Oct. 5 (Bloomberg) -- The Swedish central bank’s website was probably attacked again by hackers who forced it to shut for a second day this week.
The site has been under intermittent disruptions since noon likely as a result of an “overload attack,” Fredrik Andersson, a Riksbank spokesman, said today by phone in Stockholm.
“We’re now trying to limit the effects of these attacks” because “we can probably not completely protect ourselves,” he said. “There are no direct connections between our external web and other IT-systems” such as RIX, the central hub of the Swedish financial infrastructure, he said.
The website stopped working on Oct. 3 after three rounds of suspected hacker assaults against a number of government websites. Sympathizers of Wikileaks founder Julian Assange are the most probable suspects in the distributed denial-of-service attacks intended to make a network resource unavailable to users, Swedish news agency TT reported.
Assange sought asylum in Ecuador’s embassy in London on June 19 after exhausting options in U.K. courts to avert extradition to Sweden, where he is wanted for questioning over allegations of rape and sexual molestation.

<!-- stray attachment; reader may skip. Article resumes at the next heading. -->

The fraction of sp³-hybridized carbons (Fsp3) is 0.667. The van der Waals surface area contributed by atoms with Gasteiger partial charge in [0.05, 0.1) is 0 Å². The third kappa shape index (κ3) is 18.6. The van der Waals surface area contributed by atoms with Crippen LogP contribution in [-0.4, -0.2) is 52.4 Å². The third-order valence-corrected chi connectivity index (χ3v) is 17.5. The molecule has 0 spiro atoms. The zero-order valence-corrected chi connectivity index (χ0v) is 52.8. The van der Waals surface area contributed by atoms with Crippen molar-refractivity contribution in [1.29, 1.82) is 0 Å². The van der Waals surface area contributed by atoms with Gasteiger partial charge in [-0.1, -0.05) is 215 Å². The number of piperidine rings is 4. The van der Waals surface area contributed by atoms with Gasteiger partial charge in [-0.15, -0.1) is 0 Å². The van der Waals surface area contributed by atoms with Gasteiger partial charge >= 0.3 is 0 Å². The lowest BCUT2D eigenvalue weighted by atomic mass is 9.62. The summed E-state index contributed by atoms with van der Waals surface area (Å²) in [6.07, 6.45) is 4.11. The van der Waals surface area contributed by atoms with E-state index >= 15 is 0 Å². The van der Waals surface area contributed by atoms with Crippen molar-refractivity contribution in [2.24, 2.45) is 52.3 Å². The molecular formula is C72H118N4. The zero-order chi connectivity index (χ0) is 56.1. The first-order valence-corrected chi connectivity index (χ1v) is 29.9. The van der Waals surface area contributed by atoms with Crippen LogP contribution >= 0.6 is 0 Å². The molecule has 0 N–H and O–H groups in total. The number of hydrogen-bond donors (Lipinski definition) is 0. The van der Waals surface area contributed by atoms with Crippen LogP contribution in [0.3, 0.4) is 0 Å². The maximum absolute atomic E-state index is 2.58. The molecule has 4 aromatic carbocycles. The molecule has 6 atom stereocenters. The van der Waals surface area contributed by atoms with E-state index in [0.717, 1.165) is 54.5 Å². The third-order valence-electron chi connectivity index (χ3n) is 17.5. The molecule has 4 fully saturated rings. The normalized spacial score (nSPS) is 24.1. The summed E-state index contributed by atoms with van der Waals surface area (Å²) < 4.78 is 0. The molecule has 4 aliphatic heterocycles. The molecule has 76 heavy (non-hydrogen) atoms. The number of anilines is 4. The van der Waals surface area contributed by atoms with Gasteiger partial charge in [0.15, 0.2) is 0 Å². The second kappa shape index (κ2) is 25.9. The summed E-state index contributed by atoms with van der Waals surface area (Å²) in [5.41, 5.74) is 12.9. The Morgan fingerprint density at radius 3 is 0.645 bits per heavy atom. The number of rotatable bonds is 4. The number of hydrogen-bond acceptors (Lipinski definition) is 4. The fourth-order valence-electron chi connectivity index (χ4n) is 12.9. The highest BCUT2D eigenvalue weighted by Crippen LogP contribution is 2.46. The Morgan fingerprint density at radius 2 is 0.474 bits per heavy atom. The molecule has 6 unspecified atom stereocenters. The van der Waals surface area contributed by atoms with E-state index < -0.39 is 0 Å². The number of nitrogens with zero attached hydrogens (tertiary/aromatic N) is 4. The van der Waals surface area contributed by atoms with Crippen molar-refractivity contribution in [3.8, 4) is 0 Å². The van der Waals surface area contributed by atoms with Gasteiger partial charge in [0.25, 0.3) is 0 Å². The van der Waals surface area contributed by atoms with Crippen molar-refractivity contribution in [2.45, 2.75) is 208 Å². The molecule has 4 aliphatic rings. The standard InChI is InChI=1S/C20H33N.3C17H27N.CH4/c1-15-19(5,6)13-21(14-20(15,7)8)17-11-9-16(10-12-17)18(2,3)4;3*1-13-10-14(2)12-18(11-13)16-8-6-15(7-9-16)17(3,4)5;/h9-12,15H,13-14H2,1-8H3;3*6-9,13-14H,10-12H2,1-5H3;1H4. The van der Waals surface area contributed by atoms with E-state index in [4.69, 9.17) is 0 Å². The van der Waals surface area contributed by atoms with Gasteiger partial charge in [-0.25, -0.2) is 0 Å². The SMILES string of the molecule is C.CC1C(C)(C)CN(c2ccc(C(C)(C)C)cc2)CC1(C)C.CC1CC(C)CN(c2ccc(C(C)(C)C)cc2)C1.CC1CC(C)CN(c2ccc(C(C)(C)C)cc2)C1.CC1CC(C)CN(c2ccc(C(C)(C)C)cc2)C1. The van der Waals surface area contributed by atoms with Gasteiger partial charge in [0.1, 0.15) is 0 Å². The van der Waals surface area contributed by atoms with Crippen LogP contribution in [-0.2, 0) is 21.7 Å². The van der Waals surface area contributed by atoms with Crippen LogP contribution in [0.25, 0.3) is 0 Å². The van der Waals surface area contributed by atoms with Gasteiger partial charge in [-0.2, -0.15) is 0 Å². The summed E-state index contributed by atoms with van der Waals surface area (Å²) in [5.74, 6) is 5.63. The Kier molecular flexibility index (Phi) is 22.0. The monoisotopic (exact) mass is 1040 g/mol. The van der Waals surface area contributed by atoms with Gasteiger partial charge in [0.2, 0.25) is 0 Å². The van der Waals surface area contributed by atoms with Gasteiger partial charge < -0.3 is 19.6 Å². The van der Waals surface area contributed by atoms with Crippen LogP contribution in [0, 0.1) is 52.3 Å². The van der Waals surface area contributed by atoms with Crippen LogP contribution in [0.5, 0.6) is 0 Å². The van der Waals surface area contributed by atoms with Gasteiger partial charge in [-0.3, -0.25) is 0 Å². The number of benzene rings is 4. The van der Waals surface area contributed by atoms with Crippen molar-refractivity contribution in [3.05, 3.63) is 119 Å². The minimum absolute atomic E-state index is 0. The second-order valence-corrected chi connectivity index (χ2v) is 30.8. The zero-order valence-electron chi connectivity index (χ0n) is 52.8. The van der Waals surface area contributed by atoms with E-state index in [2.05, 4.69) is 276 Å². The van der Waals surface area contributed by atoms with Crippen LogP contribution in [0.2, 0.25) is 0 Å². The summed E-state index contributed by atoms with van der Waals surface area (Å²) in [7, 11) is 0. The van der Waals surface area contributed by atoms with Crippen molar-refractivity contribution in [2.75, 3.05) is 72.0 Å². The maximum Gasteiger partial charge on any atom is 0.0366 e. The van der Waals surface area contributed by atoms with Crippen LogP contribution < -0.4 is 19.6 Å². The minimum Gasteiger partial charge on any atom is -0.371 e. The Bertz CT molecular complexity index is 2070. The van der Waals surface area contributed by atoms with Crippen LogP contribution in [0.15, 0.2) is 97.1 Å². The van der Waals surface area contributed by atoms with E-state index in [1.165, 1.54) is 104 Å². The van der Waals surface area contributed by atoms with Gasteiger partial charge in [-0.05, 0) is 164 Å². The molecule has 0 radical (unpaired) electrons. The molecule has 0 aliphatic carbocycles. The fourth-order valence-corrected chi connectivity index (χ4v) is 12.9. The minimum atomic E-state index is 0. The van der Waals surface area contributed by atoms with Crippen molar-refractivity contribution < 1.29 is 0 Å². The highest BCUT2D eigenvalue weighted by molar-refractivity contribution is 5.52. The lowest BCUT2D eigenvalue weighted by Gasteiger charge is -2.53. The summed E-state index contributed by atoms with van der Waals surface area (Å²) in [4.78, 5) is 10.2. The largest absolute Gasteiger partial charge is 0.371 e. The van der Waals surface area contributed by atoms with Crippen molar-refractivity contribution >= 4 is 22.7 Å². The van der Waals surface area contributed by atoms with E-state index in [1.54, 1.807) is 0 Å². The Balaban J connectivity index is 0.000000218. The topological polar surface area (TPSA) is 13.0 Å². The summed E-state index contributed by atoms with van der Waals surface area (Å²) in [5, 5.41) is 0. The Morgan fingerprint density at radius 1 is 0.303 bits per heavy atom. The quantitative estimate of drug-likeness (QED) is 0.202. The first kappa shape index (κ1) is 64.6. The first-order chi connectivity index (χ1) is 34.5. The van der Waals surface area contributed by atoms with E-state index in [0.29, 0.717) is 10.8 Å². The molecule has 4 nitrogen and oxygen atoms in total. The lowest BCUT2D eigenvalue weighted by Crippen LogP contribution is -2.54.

Hacker group Anonymous in an Oct. 3 YouTube video claimed responsibility for the attacks on “some Swedish government or affiliate sites” and threatened “the biggest thing ever done” today after police searched PRQ AB, an Internet server hosting company, on Oct. 1 to Oct. 3 as part of investigations into suspected copyright infringements.
Servers were seized at PRQ’s Solna premises, while no one at the company is suspected of a crime, according to the Swedish Prosecution Authority.
PRQ was started by Pirate Bay website co-founders Gottfrid Svartholm Warg and Fredrik Neij and hosts or has hosted a number of file sharing sites, including Pirate Bay and Wikileaks.
To contact the editor responsible for this story: Jonas Bergman in Stockholm at firstname.lastname@example.org 1083Z SS <Equity>